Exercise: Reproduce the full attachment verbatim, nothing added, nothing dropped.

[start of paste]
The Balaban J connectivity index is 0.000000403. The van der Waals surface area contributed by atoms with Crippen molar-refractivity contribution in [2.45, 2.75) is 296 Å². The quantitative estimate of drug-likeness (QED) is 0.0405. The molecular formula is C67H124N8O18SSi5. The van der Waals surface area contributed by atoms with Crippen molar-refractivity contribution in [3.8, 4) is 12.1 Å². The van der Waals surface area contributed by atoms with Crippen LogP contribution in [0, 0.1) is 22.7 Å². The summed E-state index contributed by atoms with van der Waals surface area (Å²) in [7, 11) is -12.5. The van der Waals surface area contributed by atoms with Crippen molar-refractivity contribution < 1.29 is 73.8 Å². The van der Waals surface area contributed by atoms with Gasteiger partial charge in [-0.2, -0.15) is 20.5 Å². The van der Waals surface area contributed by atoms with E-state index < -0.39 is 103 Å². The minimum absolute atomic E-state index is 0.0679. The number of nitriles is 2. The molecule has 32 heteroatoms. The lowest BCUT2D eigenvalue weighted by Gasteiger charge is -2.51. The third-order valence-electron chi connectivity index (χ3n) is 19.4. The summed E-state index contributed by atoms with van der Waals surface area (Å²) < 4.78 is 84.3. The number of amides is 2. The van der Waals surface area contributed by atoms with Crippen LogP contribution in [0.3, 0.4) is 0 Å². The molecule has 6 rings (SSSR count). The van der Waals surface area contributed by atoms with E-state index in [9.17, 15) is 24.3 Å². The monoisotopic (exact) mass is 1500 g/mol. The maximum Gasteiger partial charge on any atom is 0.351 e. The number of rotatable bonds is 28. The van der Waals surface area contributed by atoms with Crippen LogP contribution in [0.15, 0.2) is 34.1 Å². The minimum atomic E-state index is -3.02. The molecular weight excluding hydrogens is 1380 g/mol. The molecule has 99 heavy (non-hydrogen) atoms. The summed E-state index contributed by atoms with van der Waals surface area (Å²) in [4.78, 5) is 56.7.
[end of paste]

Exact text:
The Balaban J connectivity index is 0.000000403. The van der Waals surface area contributed by atoms with Crippen molar-refractivity contribution in [2.45, 2.75) is 296 Å². The quantitative estimate of drug-likeness (QED) is 0.0405. The molecular formula is C67H124N8O18SSi5. The van der Waals surface area contributed by atoms with Crippen molar-refractivity contribution in [3.8, 4) is 12.1 Å². The van der Waals surface area contributed by atoms with Crippen LogP contribution in [0, 0.1) is 22.7 Å². The summed E-state index contributed by atoms with van der Waals surface area (Å²) in [7, 11) is -12.5. The van der Waals surface area contributed by atoms with Crippen molar-refractivity contribution < 1.29 is 73.8 Å². The van der Waals surface area contributed by atoms with Gasteiger partial charge in [-0.2, -0.15) is 20.5 Å². The van der Waals surface area contributed by atoms with E-state index < -0.39 is 103 Å². The minimum absolute atomic E-state index is 0.0679. The number of nitriles is 2. The molecule has 32 heteroatoms. The lowest BCUT2D eigenvalue weighted by Gasteiger charge is -2.51. The third-order valence-electron chi connectivity index (χ3n) is 19.4. The summed E-state index contributed by atoms with van der Waals surface area (Å²) < 4.78 is 84.3. The number of amides is 2. The van der Waals surface area contributed by atoms with Crippen LogP contribution in [0.3, 0.4) is 0 Å². The molecule has 6 rings (SSSR count). The van der Waals surface area contributed by atoms with E-state index in [9.17, 15) is 24.3 Å². The monoisotopic (exact) mass is 1500 g/mol. The maximum Gasteiger partial charge on any atom is 0.351 e. The number of rotatable bonds is 28. The van der Waals surface area contributed by atoms with Crippen LogP contribution in [0.15, 0.2) is 34.1 Å². The minimum atomic E-state index is -3.02. The molecular weight excluding hydrogens is 1380 g/mol. The molecule has 99 heavy (non-hydrogen) atoms. The summed E-state index contributed by atoms with van der Waals surface area (Å²) in [4.78, 5) is 56.7.